RNA processing of RNA pol II transcripts

Diagram of RNA polymerase transcribing the beginning of a gene, with mRNA extending outward from the polymerase. As the polymerase moves to the right, the 5' end of the new RNA is capped with an inverted G nucleotide.
Figure 13 Capping. As the 5’ end of the growing pre-mRNA extends outward from the RNA polymerase, it is capped by the addition of an inverted guanosine nucleotide. This connects the 5’ alpha phosphate of the guanosine cap with the beta and alpha phosphates of the 5’-most nucleotide of the pre-mRNA.

The poly-adenylation of RNA Pol II transcripts is one example of the RNA processing that occurs in eukaryotes. Before processing, the RNA Pol II transcript is called the primary transcript, or pre-mRNA. Only after processing is complete is it described as an mRNA.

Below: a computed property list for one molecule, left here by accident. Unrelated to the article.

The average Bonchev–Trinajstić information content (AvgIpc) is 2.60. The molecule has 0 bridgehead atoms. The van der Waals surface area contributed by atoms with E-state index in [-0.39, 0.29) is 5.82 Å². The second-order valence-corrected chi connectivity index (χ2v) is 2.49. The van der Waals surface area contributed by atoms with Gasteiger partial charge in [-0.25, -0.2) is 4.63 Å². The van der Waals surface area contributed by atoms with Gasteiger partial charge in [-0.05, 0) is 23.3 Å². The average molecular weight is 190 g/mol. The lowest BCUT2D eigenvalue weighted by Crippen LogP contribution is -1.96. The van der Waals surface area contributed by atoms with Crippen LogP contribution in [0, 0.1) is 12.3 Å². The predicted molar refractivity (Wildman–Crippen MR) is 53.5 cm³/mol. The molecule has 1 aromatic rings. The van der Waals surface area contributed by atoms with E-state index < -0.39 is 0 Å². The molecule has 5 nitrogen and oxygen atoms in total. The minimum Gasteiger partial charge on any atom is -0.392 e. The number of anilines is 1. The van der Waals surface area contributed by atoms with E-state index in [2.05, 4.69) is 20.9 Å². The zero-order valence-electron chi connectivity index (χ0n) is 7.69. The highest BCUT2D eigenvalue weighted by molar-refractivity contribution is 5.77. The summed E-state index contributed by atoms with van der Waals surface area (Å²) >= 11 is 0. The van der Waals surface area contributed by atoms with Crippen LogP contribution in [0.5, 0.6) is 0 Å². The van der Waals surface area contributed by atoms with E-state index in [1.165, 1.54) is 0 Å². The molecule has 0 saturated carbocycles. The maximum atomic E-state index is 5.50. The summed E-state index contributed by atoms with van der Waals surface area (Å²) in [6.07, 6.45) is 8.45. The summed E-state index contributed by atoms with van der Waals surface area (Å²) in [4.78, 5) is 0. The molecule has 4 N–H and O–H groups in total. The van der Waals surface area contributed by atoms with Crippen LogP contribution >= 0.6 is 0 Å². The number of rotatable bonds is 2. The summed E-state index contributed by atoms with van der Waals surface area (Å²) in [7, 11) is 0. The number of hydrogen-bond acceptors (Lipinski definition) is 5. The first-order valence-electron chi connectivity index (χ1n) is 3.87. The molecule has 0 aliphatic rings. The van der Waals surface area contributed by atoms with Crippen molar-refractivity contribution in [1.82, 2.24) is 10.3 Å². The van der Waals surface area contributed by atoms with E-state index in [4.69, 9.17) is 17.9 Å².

Primary transcripts produced by RNA Pol II undergo three main types of processing:

  1. 5’ capping
  2. Splicing
  3. Poly-adenylation (discussed in the previous section)

These modifications of the pre-mRNA are sometimes called post-transcriptional modifications, although this is not a very good description because all three types of modifications are made to RNA as it is still being transcribed. Modification of the transcripts happens in the nucleus, but after processing the mRNA molecules will be exported to the cytoplasm for translation/protein synthesis.

5’ capping

Diagram of the molecular structure of the 7-methyl guanosine linked via 5' to 5' triphosphate bridge to cap the 5' end of RNA.